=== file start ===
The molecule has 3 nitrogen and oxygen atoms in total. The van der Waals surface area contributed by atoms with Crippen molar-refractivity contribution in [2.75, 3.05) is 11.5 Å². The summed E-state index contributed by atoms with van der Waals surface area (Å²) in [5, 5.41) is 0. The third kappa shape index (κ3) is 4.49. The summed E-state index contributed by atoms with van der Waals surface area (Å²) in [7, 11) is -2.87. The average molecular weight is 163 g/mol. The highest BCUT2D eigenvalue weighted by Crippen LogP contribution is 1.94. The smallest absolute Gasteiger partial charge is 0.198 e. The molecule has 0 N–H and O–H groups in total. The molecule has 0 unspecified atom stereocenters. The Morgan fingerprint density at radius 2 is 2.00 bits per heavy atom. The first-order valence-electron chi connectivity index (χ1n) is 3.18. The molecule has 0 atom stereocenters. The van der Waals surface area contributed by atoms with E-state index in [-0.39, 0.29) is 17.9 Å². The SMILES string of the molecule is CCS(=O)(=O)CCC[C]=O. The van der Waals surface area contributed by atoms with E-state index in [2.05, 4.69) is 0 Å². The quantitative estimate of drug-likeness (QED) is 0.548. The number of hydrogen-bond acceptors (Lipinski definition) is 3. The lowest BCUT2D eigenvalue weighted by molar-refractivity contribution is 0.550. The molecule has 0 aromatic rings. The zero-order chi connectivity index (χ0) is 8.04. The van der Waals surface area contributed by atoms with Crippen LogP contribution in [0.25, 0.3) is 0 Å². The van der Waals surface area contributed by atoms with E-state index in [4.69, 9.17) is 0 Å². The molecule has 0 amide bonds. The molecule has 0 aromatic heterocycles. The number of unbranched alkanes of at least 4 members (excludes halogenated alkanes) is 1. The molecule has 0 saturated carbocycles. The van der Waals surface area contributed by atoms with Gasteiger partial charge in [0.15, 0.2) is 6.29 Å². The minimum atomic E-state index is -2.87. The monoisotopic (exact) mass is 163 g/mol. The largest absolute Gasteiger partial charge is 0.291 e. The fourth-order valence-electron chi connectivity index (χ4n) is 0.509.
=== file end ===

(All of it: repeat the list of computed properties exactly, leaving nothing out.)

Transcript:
The molecule has 3 nitrogen and oxygen atoms in total. The van der Waals surface area contributed by atoms with Crippen molar-refractivity contribution in [2.75, 3.05) is 11.5 Å². The summed E-state index contributed by atoms with van der Waals surface area (Å²) in [5, 5.41) is 0. The third kappa shape index (κ3) is 4.49. The summed E-state index contributed by atoms with van der Waals surface area (Å²) in [7, 11) is -2.87. The average molecular weight is 163 g/mol. The highest BCUT2D eigenvalue weighted by Crippen LogP contribution is 1.94. The smallest absolute Gasteiger partial charge is 0.198 e. The molecule has 0 N–H and O–H groups in total. The molecule has 0 unspecified atom stereocenters. The Morgan fingerprint density at radius 2 is 2.00 bits per heavy atom. The first-order valence-electron chi connectivity index (χ1n) is 3.18. The molecule has 0 atom stereocenters. The van der Waals surface area contributed by atoms with E-state index in [-0.39, 0.29) is 17.9 Å². The SMILES string of the molecule is CCS(=O)(=O)CCC[C]=O. The van der Waals surface area contributed by atoms with E-state index in [2.05, 4.69) is 0 Å². The quantitative estimate of drug-likeness (QED) is 0.548. The number of hydrogen-bond acceptors (Lipinski definition) is 3. The lowest BCUT2D eigenvalue weighted by molar-refractivity contribution is 0.550. The molecule has 0 aromatic rings. The zero-order chi connectivity index (χ0) is 8.04. The van der Waals surface area contributed by atoms with Crippen LogP contribution in [0.25, 0.3) is 0 Å². The van der Waals surface area contributed by atoms with E-state index in [4.69, 9.17) is 0 Å². The molecule has 0 amide bonds. The molecule has 0 aromatic heterocycles. The number of unbranched alkanes of at least 4 members (excludes halogenated alkanes) is 1. The molecule has 0 saturated carbocycles. The van der Waals surface area contributed by atoms with Gasteiger partial charge in [0.15, 0.2) is 6.29 Å². The minimum atomic E-state index is -2.87. The monoisotopic (exact) mass is 163 g/mol. The largest absolute Gasteiger partial charge is 0.291 e. The fourth-order valence-electron chi connectivity index (χ4n) is 0.509.